Taipei 101

Taiwan’s iconic landmark, the Taipei 101, has benefited from a surge of mainland Chinese visitors. Thanks to their tourism dollars, the world’s second tallest skyscraper turned a profit for the first time since it was built in 2004.

Taipei 101 at dusk

Taipei 101

For the full article, please see http://www.channelnewsasia.com/stories/eastasia/view/1121004/1/.html.

The Kenya Tourism Board (KTB) reported that earnings from tourism in 2010 rose by 15% above 2009, reaching US$ 876 million.

By promoting itself as a regional conferencing hub, Kenya attracted 1,095 million tourists in 2010. (952,481 tourists had visited in 2009.)

In response to serious economic challenges in key European markets, Tourism minister Najib Balala, revealed plans to invest more resources in growth markets this year, and diversify the marketing pitch. “We have done well especially in India, China, and Africa,” he said.

Tourism was the leading foreign exchange earner until it was hit hard by 2008 post election violence and the global financial crisis. In 2010, tourism was the third forex earner.

Source: http://www.businessdailyafrica.com/Corporate+News/Tourism+earnings+miss+the+Sh100bn+full+year+target/-/539550/1120868/-/item/0/-/1jrixjz/-/index.html



Japan is actively promoting its tourism in China, with impressive success. This post outlines Japan’s efforts and results, as described in the Japan Times.

Promotional Efforts

Visas

In July 2010, the Japanese government lowered the income bracket requirement for granting visas to individual tourists from China. In July 2009, Japan had begun granting tourist visas to high-income individual Chinese.

Promotion of Hokkaido

A tip of the hat in thanks from Japan goes to the hugely successful 2008 Chinese movie, “If You Are the One,” set largely in picturesque Hokkaido, a northern island of Japan.

In September 2010, Hokkaido held a three-day event at the Japanese Pavilion in the Shanghai World Expo. In August 2010, the hot-springs resort area of Atami held a promotional week at the Expo.

Chinese Credit Cards

As of the end of April 2010, about 17,300 stores and facilities across Japan accept the Chinese UnionPay credit card. In addtion to businesses in major cities, more establishments in Hokkaido and Kyushu are making the move to accept the card.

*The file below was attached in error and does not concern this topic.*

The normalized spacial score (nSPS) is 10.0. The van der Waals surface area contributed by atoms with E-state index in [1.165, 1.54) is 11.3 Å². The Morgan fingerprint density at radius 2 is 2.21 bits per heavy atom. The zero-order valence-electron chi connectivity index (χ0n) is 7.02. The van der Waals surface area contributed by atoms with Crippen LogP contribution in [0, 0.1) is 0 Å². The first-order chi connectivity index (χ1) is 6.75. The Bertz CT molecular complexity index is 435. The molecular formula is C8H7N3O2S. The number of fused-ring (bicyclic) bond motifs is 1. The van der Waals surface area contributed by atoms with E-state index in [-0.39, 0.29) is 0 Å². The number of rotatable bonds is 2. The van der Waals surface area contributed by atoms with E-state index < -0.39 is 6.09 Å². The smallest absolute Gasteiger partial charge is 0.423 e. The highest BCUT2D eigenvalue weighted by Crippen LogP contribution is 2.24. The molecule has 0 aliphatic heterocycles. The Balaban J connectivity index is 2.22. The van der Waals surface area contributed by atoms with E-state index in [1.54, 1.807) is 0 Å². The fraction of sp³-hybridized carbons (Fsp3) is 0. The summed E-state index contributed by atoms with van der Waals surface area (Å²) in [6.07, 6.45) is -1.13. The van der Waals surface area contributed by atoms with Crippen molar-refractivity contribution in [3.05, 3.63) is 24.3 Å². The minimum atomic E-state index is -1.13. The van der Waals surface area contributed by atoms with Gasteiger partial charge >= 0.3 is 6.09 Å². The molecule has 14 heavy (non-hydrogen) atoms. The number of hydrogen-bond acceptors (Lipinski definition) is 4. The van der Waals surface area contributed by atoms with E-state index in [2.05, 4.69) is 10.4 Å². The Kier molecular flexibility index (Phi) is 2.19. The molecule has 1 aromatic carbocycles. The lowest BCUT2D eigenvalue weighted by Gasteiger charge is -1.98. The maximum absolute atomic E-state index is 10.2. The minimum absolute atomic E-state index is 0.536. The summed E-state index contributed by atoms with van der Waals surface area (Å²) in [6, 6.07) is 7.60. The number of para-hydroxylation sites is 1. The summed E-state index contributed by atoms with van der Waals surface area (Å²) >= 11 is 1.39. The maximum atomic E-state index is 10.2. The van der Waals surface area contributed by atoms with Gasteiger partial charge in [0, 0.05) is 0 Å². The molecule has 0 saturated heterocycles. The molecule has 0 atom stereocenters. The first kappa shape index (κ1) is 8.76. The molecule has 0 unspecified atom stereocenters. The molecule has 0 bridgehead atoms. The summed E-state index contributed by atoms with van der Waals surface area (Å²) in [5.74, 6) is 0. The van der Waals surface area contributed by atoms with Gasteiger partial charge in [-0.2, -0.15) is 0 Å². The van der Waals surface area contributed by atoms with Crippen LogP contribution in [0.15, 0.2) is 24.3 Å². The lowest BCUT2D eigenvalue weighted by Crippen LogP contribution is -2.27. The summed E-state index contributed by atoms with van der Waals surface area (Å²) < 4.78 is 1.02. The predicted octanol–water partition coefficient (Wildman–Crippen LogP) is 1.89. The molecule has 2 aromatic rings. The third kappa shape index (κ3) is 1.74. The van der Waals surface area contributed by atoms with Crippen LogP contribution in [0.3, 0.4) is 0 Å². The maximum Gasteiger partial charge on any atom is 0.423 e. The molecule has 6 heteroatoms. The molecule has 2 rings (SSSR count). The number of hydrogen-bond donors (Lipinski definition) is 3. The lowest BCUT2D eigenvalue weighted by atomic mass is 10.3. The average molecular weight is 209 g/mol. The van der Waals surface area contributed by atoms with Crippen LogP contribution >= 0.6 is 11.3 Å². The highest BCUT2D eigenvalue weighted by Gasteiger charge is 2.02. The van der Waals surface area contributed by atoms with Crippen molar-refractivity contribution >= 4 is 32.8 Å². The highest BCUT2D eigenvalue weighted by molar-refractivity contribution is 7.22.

Well Worth the Effort

The number of Chinese tourists to Hokkaido in 2008 was 47,400 (an increase of 75 percent over the previous year), and officials saw a similar trend in 2009. In comparison, visitors to Hokkaido from Taiwan and South Korea in 2008 were 227,600 (down 18 percent) and 139,100 (17.8 percent) respectively.

The Japan Times reported in 2010, that each Chinese tourist on average spent at least 30% more than other tourists.

With Chinese customers’ penchant for items made in Japan, purchasing products like US$75 and US$800 pantyhose and US$450 to US$900 basic beauty products, some are ringing up purchases of US$15,000.

Average purchases with the Chinese UnionPay credit card are US$45,500, three times more than Japanese average credit card purchases. A VenusFort general manager reports the average Chinese credit card purchase to be twice the typical amount a Japanese customer spends.

Looking Ahead

Future proposals for Japan to cater to Chinese visitors include installing Chinese language signs on streets and public transportation and hiring interpreters. Japanese businesses are seeking to bridge the culture gap, including table manners, food preferences, and how to use hot springs.

Source: http://search.japantimes.co.jp/cgi-bin/nn20100617f2.html

interior entrance to Bloomingdale's in the Dubai Mall

The glitsy Bloomingdale's in the Dubai Mall

In response to the surge in Chinese visitors in countries of the United Arab Emirates, businesses are pulling out all the stops to attract more visitors and convince them to boost their spending, with special promotions that run for a couple of weeks into the Lunar New Year, even to the end of the month.

Many hotels are offering special meals and a la carte menus, while others have rolled out golf, spa and overnight packages for guests who visit over the next couple of weeks.

The retailer Bloomingdale’s says it plans to double its number of Chinese-speaking staff to cater for a growing number of customers.

Hoteliers, restaurateurs and retailers throughout the Emirates are reporting a surge in Chinese visitors ringing in the Year of the Rabbit.